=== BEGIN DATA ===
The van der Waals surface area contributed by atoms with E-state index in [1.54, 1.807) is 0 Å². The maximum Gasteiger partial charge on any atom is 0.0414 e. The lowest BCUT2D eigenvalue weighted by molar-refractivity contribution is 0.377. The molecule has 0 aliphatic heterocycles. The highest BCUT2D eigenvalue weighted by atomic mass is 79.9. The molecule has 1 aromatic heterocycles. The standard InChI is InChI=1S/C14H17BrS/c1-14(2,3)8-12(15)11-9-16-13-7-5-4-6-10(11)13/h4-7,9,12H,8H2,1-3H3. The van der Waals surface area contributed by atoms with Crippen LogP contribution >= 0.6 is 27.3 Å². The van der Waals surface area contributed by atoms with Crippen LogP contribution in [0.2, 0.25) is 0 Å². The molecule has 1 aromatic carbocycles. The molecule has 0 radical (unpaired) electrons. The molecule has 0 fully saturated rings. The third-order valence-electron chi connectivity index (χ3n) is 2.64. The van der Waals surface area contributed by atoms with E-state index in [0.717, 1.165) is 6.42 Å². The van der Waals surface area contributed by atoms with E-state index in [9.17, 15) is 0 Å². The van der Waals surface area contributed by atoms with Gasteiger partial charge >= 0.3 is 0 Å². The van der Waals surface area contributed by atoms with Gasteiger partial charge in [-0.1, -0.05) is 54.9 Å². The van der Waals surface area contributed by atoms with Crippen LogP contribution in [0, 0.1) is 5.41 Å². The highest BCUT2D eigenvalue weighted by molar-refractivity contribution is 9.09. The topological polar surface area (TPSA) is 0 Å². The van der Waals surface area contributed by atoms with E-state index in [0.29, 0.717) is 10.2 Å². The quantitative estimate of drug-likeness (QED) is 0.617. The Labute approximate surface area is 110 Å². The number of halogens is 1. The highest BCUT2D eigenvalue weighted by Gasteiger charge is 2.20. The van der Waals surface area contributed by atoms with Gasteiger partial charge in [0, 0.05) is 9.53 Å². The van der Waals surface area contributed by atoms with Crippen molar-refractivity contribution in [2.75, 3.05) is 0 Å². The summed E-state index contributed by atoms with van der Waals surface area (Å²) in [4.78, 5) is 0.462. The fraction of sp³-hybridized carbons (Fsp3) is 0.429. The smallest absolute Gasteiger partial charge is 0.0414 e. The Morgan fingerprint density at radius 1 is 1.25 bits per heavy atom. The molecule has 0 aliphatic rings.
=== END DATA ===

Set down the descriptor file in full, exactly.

The van der Waals surface area contributed by atoms with E-state index in [1.54, 1.807) is 0 Å². The maximum Gasteiger partial charge on any atom is 0.0414 e. The lowest BCUT2D eigenvalue weighted by molar-refractivity contribution is 0.377. The molecule has 0 aliphatic heterocycles. The highest BCUT2D eigenvalue weighted by atomic mass is 79.9. The molecule has 1 aromatic heterocycles. The standard InChI is InChI=1S/C14H17BrS/c1-14(2,3)8-12(15)11-9-16-13-7-5-4-6-10(11)13/h4-7,9,12H,8H2,1-3H3. The van der Waals surface area contributed by atoms with Crippen LogP contribution >= 0.6 is 27.3 Å². The van der Waals surface area contributed by atoms with Crippen LogP contribution in [0.2, 0.25) is 0 Å². The molecule has 1 aromatic carbocycles. The molecule has 0 radical (unpaired) electrons. The molecule has 0 fully saturated rings. The third-order valence-electron chi connectivity index (χ3n) is 2.64. The van der Waals surface area contributed by atoms with E-state index in [0.717, 1.165) is 6.42 Å². The van der Waals surface area contributed by atoms with E-state index in [9.17, 15) is 0 Å². The van der Waals surface area contributed by atoms with Gasteiger partial charge >= 0.3 is 0 Å². The van der Waals surface area contributed by atoms with Gasteiger partial charge in [-0.1, -0.05) is 54.9 Å². The van der Waals surface area contributed by atoms with Crippen LogP contribution in [0, 0.1) is 5.41 Å². The highest BCUT2D eigenvalue weighted by molar-refractivity contribution is 9.09. The topological polar surface area (TPSA) is 0 Å². The van der Waals surface area contributed by atoms with E-state index in [0.29, 0.717) is 10.2 Å². The quantitative estimate of drug-likeness (QED) is 0.617. The Labute approximate surface area is 110 Å². The number of halogens is 1. The highest BCUT2D eigenvalue weighted by Gasteiger charge is 2.20. The van der Waals surface area contributed by atoms with Gasteiger partial charge in [0, 0.05) is 9.53 Å². The van der Waals surface area contributed by atoms with Crippen molar-refractivity contribution in [2.75, 3.05) is 0 Å². The summed E-state index contributed by atoms with van der Waals surface area (Å²) in [4.78, 5) is 0.462. The fraction of sp³-hybridized carbons (Fsp3) is 0.429. The smallest absolute Gasteiger partial charge is 0.0414 e. The Morgan fingerprint density at radius 1 is 1.25 bits per heavy atom. The molecule has 0 aliphatic rings.